As mentioned above, the minimal value of penetrating energy commonly accepted in Israel is 33 J/cm2. This value was adopted from a study conducted by the Metropolitan Police of London, England . In this study, a value of 42 J/cm2 was determined as lethal, if the bullet damaged vital organs in its pass through the body.
However, a literature review reveals other tests with different results. For example, DiMaio et al  conducted a test with .177 & .22 caliber lead air gun pellets and with a 113-grain, 0.38 caliber round-nose bullet. They reported conclusive skin penetration at values of 22.3 J/cm2, for the .177 caliber pellet, 17.25 J/cm2, for the .22 caliber pellet and 19.0 J/cm2 for the 0.38 caliber bullet. In this test, all projectiles were metallic and the fact they are much harder then plastic should be taken in consideration when comparing the results to those of plastic pellets.
In another study, Marshall et al  describe a test, conducted with accordance to the Canadian Criminal Code, which proves that Airsoft guns do fulfill the definition of a firearm, being “capable of causing serious bodily injury or death to a person".
They report that Canadian courts accepted the criteria of “penetration or rupture of an eye” as a “serious bodily injury” and they claim that 6mm plastic pellets can penetrate an eye.
They fired plastic pellets, at various velocities, at pig's eyes, and according to their study, a pellet achieving an impact velocity of 99 m/s, or greater, would cause “serious bodily injury”. The penetration energy for an impact velocity of 99 m/s and a mass of 0.25gr was calculated to be 4.3 J/cm2!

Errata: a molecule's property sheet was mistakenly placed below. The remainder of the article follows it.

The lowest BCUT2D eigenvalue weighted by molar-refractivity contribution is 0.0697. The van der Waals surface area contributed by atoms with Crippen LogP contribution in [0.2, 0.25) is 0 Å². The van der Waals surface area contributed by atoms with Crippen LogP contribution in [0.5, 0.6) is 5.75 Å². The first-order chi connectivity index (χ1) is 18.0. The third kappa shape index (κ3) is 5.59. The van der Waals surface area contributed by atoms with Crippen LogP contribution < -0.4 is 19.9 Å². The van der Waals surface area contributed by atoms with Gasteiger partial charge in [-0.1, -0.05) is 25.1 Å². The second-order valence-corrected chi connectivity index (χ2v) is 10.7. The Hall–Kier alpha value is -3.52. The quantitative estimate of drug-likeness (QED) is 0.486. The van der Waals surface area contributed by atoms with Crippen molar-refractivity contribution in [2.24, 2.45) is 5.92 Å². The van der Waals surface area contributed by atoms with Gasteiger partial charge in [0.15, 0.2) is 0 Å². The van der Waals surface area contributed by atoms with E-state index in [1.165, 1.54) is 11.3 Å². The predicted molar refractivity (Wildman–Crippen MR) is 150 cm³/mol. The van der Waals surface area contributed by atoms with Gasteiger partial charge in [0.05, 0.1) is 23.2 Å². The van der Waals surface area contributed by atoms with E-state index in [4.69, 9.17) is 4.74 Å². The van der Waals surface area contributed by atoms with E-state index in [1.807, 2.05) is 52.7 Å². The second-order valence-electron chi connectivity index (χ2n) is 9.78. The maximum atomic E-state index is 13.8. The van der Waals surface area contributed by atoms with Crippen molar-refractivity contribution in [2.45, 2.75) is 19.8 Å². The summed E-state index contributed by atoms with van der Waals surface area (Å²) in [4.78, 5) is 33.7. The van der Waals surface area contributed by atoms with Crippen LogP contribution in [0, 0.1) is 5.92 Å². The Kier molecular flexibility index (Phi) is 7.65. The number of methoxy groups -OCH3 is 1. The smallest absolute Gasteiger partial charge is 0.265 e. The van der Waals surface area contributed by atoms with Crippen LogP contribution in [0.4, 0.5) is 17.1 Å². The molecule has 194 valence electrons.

It should be borne in mind that in Israel, the law  defines an object as a firearm, or as a weapon, only if its projectile is “capable of killing a human being”, where a person could be even a newborn infant. Thus, according to Israeli law, our test proved that Airsoft guns cannot be considered as firearms in Israel!
Even though the results were conclusive, some precautions were advised while using Airsoft guns:
Bering in mind the differences between the laws and technical definitions in various countries, one should relate to the results of this study with caution. While the measurements of muzzle velocities might remain the same, if conducted elsewhere, the interpretation of the results might be different, as indeed they are different, for example, between Israel and Canada.
The author would like to thank Mr. Lior Bar-On for reviewing the paper and for correcting any misspelling.
 Wikipedia. (2011, 10 4). Airsoft gun. Retrieved 12 11, 2011, from Wikipedia:
 Israeli Penal Code (1977), clause 144, sub-paragraph (C), sub-sub-paragraph (1).
 "Firearms Report" 1981-83, Metropolitan Police, Forensic Science Laboratory, London, England, pp. 7-8.
 DiMaio, V. J. M., M.D., Copeland, A. R., M.D., Besant-Matthews, P. E. , M.D., Fletcher, L. A. and Jones, A., "Minimal Velocities Necessary for Perforation of Skin by Air Gun Pellets and Bullets", Journal of Forensic Science, Vol. 27, No. 4, Oct. 1982, pp. 894-898.
 Marshal, J. W., Dahlstrom, D. B. and Powley, K. D., "Minimum Velocity Necessary for Nonconventional Projectiles to Penetrate the Eye: an Experimental Study Using Pig Eyes", American Journal of Forensic Medicine & Pathology, June 2011, Volume 32, Issue 2, pp. 100-103.